Tokyo’s analysts outperform on a bad metric

August 30, 2016

The author is a Reuters Breakingviews columnist. The opinions expressed are his own. 

Japanese analysts are outperforming on a worrying metric. Groupthink is a common problem and sell-side researchers in many markets face pressure to be kind to companies. Japan, however, stands out for the uniformity of opinions, according to a screening of $1 billion-plus companies by Breakingviews.

Most companies stop short of throwing negative analysts out of briefings, as Hong Kong outfit PAX Global did recently. But bosses everywhere want to look good. Firms can quietly hobble sceptics by limiting access to information or people. Or they may pass over a critical analyst’s investment-banking colleagues for deals.

To see where analysts most accentuate the positive, Breakingviews screened large companies listed on Hong Kong, Tokyo, London and New York’s main indexes, looking at what proportion of firms followed by five or more analysts had no “sell” or “underperform” ratings.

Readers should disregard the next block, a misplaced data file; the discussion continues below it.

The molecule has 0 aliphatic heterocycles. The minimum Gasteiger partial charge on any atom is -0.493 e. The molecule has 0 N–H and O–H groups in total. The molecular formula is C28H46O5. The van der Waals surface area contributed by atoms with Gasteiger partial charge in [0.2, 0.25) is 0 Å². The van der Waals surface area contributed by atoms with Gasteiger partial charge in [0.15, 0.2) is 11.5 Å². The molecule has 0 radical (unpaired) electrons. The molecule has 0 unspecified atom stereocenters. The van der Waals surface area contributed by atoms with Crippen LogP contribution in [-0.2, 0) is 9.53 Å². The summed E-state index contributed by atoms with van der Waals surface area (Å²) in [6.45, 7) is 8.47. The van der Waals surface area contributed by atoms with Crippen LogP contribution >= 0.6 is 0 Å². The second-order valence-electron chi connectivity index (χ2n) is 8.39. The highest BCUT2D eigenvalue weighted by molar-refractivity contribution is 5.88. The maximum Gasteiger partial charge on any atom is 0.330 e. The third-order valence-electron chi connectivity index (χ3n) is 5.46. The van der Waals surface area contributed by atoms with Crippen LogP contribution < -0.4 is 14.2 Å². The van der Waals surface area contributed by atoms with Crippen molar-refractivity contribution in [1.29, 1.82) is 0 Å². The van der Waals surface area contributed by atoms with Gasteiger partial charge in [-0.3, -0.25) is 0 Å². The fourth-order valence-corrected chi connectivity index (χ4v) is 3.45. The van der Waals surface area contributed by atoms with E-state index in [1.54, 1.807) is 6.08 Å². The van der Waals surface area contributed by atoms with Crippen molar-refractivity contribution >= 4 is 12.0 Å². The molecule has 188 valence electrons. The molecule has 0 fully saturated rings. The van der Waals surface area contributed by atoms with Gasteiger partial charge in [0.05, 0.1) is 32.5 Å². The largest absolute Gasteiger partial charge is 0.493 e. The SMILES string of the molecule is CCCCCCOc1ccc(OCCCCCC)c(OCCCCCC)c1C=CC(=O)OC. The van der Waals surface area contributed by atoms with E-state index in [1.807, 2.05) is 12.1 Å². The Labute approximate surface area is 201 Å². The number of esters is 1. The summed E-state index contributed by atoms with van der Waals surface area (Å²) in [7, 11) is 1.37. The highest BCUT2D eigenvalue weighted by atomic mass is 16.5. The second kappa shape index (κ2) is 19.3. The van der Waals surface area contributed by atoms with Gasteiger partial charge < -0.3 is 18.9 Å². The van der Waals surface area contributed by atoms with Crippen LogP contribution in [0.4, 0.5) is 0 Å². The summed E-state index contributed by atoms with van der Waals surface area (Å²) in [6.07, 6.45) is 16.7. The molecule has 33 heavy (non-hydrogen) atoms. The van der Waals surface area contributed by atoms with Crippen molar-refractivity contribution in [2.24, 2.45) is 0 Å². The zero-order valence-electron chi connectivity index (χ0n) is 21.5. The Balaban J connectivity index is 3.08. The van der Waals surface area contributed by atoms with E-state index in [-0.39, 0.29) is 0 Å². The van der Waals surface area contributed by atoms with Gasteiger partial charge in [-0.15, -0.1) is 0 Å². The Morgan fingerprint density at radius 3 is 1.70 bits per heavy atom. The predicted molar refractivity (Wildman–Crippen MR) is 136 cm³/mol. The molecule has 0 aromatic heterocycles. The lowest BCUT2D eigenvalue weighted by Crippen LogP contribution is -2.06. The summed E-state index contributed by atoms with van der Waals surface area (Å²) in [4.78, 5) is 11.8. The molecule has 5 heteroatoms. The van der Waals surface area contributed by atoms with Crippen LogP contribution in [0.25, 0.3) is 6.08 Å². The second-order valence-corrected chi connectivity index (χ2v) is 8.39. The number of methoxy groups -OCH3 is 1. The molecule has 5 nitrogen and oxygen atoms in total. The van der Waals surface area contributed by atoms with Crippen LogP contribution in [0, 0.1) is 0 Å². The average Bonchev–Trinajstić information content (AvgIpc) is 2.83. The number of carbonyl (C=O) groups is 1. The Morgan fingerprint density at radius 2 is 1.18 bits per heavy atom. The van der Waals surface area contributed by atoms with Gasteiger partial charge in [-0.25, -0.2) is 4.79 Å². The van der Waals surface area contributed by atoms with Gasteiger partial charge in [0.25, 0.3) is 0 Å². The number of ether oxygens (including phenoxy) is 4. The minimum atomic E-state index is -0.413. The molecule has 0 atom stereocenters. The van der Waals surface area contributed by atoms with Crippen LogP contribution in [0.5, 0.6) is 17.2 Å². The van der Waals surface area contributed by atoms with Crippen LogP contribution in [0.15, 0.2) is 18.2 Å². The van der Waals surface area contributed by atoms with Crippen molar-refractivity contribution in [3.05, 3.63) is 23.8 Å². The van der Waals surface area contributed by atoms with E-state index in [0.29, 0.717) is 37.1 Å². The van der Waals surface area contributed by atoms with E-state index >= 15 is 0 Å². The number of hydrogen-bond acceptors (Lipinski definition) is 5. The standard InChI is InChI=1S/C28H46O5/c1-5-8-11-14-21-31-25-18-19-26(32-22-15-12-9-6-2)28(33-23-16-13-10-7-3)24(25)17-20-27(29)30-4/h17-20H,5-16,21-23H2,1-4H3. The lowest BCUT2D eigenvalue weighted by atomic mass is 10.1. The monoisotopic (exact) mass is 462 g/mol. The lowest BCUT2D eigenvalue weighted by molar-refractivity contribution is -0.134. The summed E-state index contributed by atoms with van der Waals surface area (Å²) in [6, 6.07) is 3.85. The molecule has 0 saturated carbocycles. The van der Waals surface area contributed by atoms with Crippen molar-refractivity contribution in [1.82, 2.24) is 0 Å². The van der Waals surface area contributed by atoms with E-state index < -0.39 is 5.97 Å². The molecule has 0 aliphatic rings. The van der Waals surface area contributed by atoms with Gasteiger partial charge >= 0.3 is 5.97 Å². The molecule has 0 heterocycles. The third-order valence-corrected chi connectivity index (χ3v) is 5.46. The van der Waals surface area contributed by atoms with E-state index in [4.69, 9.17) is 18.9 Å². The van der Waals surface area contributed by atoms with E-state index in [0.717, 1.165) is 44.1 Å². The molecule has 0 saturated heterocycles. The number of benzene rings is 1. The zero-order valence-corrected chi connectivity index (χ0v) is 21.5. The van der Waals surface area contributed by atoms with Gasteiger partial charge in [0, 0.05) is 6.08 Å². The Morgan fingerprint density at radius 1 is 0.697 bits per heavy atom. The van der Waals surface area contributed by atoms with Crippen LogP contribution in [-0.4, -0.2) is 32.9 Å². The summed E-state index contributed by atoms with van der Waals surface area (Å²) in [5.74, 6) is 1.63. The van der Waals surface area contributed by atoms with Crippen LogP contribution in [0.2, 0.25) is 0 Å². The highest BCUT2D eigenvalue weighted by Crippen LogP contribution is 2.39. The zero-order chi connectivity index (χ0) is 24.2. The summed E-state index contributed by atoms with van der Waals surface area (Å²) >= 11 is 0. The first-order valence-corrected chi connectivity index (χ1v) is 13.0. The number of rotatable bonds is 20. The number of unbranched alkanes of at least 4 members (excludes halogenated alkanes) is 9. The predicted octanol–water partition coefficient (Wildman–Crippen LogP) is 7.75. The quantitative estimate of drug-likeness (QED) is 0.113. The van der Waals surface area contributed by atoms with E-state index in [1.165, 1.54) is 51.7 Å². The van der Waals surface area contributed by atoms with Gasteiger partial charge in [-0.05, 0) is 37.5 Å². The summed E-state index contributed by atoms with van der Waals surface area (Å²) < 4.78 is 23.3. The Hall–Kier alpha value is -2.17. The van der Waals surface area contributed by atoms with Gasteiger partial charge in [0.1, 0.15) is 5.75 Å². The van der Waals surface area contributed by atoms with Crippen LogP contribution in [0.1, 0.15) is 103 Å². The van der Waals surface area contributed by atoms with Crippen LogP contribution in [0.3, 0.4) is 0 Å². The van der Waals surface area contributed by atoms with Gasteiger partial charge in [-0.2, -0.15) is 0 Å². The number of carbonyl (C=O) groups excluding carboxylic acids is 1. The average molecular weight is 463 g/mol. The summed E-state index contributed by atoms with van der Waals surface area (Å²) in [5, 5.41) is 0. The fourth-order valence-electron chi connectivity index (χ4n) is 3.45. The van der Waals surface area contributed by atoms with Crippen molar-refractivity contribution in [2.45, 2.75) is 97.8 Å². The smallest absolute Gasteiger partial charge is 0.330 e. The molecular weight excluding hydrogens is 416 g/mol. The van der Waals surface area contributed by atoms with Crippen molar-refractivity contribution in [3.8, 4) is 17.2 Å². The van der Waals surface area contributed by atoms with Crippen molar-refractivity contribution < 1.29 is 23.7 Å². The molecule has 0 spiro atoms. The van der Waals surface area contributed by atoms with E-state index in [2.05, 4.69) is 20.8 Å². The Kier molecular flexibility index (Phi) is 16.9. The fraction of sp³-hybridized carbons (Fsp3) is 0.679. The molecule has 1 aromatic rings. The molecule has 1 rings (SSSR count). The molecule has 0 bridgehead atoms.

Of course, buy or sell ratings are not the only valuable ingredient in research. Good write-ups contain all kinds of other information. But this is still a useful yardstick of diversity of views.

British audiences proved the sternest: only 27 percent of blue chips had no critics. Hong Kong does not do too badly on fostering a marketplace of ideas either, with a buy-to-neutral consensus only covering 36 percent of stocks. That seems surprisingly robust, given the PAX kerfuffle and recent rulings in the city against Citron Research and Moody’s for publishing critical studies.

Meanwhile 45 percent of S&P 500 companies had no negative ratings – perhaps not surprising to anyone familiar with fawning U.S. conference calls full of analysts hailing “great quarters”.

Yet for Japan’s Topix index, the percentage of firms with no sell ratings was an astounding 52 percent. Some stocks will be so good or cheap that no one would recommend selling them. But it very is hard to believe half of Japan Inc fits the bill.

Japanese analysts may just be less willing to step out of line in a society that prizes consensus. However, the consistency is worrying. Huge accounting scandals at Olympus and Toshiba add to the impression that Japan’s companies get an easy ride. No wonder foreign short-sellers, like Glaucus and Citron, are circling.

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